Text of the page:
He stood up and followed the large black woman through a door and down a hallway. She patted her head a couple of times as they walked; probably had an itchy scalp because of her weave. She led Wes to a large room divided into sections by long curtains hanging from the ceiling. These served as movable walls, effectively dividing the space into smaller rooms for the examination of patients. Unlike the more common white ones found in most exam rooms, these were pink. Wes hated pink, but noticed the color complimented his nurse’s purple scrubs. She must have chosen her outfit for that purpose, Wes thought. She’s perfectly coordinated with her surroundings. She had painted her nails pink and placed pink shoelaces in her white tennis shoes.

The nurse directed Wes to sit on an empty exam table and pulled the curtain along a track separating her and Wes from the rest of the room. There were a handful of other patients in the room, and through the closed curtain on his left, Wes could hear a doctor talking to the Kleenex lady from the waiting room.

“So Mr. Lohmann, what’s the problem today,” the nurse asked, looking through the forms Wes filled out when he arrived.

Wes attempted to talk but only managed a series of grunts.

“Um… okay. I think that says a lot right there,” the nurse said, making a note on the papers. “You just don’t worry about talking anymore. I’ll do enough of that for both of us.”

Wes forced a smile. He really would have liked this woman under different circumstances. The nurse placed a thermometer in his ear, waited for the beep, looked at it, and tried it again. After the device beeped again, the nurse looked at it, shook her head, and placed it down on a small table next to the exam chair where he was seated. She pulled an oral thermometer out of a drawer, gave it a couple of swipes with an alcohol wipe, put it in his mouth, then wheeled over a small blood pressure machine.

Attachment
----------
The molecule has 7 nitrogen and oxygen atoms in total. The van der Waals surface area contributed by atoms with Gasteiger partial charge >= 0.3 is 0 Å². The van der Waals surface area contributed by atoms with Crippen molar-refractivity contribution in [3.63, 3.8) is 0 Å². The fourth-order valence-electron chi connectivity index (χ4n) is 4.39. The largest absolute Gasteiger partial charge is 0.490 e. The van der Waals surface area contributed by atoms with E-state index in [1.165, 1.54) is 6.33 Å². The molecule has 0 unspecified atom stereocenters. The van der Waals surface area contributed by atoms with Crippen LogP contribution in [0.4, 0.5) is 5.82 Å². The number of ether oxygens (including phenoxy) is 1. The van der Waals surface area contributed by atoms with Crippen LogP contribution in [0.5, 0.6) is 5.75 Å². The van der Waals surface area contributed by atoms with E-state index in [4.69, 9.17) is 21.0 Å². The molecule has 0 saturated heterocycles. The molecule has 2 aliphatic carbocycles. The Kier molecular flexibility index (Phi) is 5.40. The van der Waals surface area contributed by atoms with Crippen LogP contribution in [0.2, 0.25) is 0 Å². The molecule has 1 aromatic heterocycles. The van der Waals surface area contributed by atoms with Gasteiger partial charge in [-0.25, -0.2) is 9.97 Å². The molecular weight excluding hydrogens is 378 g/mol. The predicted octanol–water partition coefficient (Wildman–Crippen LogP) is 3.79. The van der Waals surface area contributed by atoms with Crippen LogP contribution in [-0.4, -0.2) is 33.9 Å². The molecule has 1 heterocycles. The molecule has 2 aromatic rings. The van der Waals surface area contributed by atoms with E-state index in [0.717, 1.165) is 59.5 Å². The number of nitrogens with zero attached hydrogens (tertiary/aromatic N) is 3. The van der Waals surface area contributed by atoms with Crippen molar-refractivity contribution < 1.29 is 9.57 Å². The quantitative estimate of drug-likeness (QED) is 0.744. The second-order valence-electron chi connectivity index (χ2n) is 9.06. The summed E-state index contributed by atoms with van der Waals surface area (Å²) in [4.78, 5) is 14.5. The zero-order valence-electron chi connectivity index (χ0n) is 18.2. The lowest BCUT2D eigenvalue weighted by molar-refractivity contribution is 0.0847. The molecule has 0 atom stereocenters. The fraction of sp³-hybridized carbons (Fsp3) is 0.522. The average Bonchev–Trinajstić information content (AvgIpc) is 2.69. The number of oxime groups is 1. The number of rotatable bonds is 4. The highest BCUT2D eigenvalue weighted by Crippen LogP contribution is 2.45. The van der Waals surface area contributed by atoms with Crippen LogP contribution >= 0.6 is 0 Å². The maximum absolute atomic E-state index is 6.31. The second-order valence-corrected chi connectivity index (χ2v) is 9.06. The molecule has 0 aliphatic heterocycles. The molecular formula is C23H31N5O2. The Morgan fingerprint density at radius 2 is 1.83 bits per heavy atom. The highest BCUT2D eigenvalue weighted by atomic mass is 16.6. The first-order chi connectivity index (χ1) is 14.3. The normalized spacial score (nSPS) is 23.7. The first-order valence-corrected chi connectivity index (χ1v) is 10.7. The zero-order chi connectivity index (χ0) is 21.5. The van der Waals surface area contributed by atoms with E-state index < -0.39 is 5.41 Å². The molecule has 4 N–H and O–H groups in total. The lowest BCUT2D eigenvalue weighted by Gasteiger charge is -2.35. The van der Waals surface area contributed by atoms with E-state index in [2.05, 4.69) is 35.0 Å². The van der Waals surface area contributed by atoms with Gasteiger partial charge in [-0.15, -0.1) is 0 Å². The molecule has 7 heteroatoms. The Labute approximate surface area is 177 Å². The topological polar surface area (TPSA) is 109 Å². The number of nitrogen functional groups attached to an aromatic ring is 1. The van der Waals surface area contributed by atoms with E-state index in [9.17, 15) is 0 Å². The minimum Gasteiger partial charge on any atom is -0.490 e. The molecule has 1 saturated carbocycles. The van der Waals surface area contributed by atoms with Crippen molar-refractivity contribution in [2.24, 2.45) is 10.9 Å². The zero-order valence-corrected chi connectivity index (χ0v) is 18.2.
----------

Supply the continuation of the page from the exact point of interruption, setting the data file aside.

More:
“Let’s see here, let me just get this cuff around your arm to get your blood pressure. Wes, huh? That’s an interesting name. I don’t think I’ve known a Wes since high school.” She took the thermometer out of Wes’s mouth, looked at it, shook it, and put it back in. “Yes, I think he was on the football team. I was in choir though. Our paths never really crossed. He was in my English class one year. Dumb as dumb can be, but that boy sure filled out a shirt nice. Mmmm hmmm.”

The blood pressure machine beeped. The nurse looked at the results and pressed some buttons to start the reading cycle over again. She pulled the thermometer out of his mouth, looked at it, then pushed through the curtains on the side opposite from where the Kleenex lady sat, and returned with a different thermometer. She placed a cover on it and stuck it in his ear. It beeped.

“Still that low?” she mumbled to herself. “I’ll go get another and we’ll try again.”

A moment later the nurse returned and shoved a new thermometer into Wes’s ear. While doing that she looked at the results on the blood pressure reader.

“What is wrong with all our equipment? I tell you what, technology is never worth the cost. If I go by what this reader says, I would have to put you down as dead. Could you imagine?” the nurse asked, chuckling to herself. “I’ve seen some crazy things in this world, but I’m pretty sure that would put me in a fit.”

She pulled the new thermometer out of Wes’s ear and looked at it. She looked at Wes and then back at the thermometer a second time. After a pause, she reached up and placed her hand on Wes’s forehead.

“You wait right here, sugar,” she said as she walked out.

Wes watched the nurse push through the pink curtains. He listened as she interrupted the doctor, who had moved to a patient hidden behind more pink curtains on the far side of the room. After some indecipherable whispers, the doctor pushed agitatedly through the curtains with the nurse following closely behind. He was short and his messy blond comb-over matched the bush of chest hair that was visible over the top of the V-neck in his scrubs. After performing the same tests the nurse had already administered, the doctor pulled his stethoscope into his ears and placed the chest piece above Wes’s heart.

“Am I right or do you still think I don’t know how to do my job?”

“No, no, you’re right. I’ve never seen this before. I can’t even begin to imagine what it means. I’ve got to make some phone calls.” The doctor exited, leaving the nurse behind to attempt to explain his findings.

“Well Wes, honey, it appears you’re dead. Now, you just wait here and we’ll see if there’s anything we can give you for that.”